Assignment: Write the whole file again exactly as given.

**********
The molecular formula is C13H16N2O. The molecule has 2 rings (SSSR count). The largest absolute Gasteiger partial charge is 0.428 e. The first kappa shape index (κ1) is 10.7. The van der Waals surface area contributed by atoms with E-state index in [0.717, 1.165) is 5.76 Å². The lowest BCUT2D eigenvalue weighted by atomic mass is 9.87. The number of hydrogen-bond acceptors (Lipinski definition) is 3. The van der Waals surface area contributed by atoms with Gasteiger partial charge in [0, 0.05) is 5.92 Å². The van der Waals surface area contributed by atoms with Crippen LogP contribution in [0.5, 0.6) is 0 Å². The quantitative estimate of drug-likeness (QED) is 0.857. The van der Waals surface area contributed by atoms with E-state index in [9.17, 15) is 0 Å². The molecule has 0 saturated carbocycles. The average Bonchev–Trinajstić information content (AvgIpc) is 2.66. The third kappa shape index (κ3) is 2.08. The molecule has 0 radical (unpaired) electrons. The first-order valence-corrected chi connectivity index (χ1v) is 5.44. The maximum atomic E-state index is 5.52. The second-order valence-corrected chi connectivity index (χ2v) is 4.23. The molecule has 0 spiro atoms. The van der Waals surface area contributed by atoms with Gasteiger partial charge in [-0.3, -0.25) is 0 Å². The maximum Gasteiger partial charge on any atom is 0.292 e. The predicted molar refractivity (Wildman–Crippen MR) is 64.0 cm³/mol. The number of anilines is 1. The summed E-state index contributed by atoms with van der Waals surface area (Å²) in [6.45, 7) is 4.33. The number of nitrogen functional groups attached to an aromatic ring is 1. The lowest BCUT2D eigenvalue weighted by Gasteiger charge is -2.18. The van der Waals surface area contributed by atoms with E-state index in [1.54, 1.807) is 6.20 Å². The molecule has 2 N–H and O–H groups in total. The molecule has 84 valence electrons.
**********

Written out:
The molecular formula is C13H16N2O. The molecule has 2 rings (SSSR count). The largest absolute Gasteiger partial charge is 0.428 e. The first kappa shape index (κ1) is 10.7. The van der Waals surface area contributed by atoms with E-state index in [0.717, 1.165) is 5.76 Å². The lowest BCUT2D eigenvalue weighted by atomic mass is 9.87. The number of hydrogen-bond acceptors (Lipinski definition) is 3. The van der Waals surface area contributed by atoms with Gasteiger partial charge in [0, 0.05) is 5.92 Å². The van der Waals surface area contributed by atoms with Crippen LogP contribution in [0.5, 0.6) is 0 Å². The quantitative estimate of drug-likeness (QED) is 0.857. The van der Waals surface area contributed by atoms with E-state index in [9.17, 15) is 0 Å². The molecule has 0 saturated carbocycles. The average Bonchev–Trinajstić information content (AvgIpc) is 2.66. The third kappa shape index (κ3) is 2.08. The molecule has 0 radical (unpaired) electrons. The first-order valence-corrected chi connectivity index (χ1v) is 5.44. The maximum atomic E-state index is 5.52. The second-order valence-corrected chi connectivity index (χ2v) is 4.23. The molecule has 0 spiro atoms. The van der Waals surface area contributed by atoms with Gasteiger partial charge in [-0.3, -0.25) is 0 Å². The maximum Gasteiger partial charge on any atom is 0.292 e. The predicted molar refractivity (Wildman–Crippen MR) is 64.0 cm³/mol. The number of anilines is 1. The summed E-state index contributed by atoms with van der Waals surface area (Å²) in [6.45, 7) is 4.33. The number of nitrogen functional groups attached to an aromatic ring is 1. The lowest BCUT2D eigenvalue weighted by Gasteiger charge is -2.18. The van der Waals surface area contributed by atoms with E-state index in [1.54, 1.807) is 6.20 Å². The molecule has 2 N–H and O–H groups in total. The molecule has 84 valence electrons.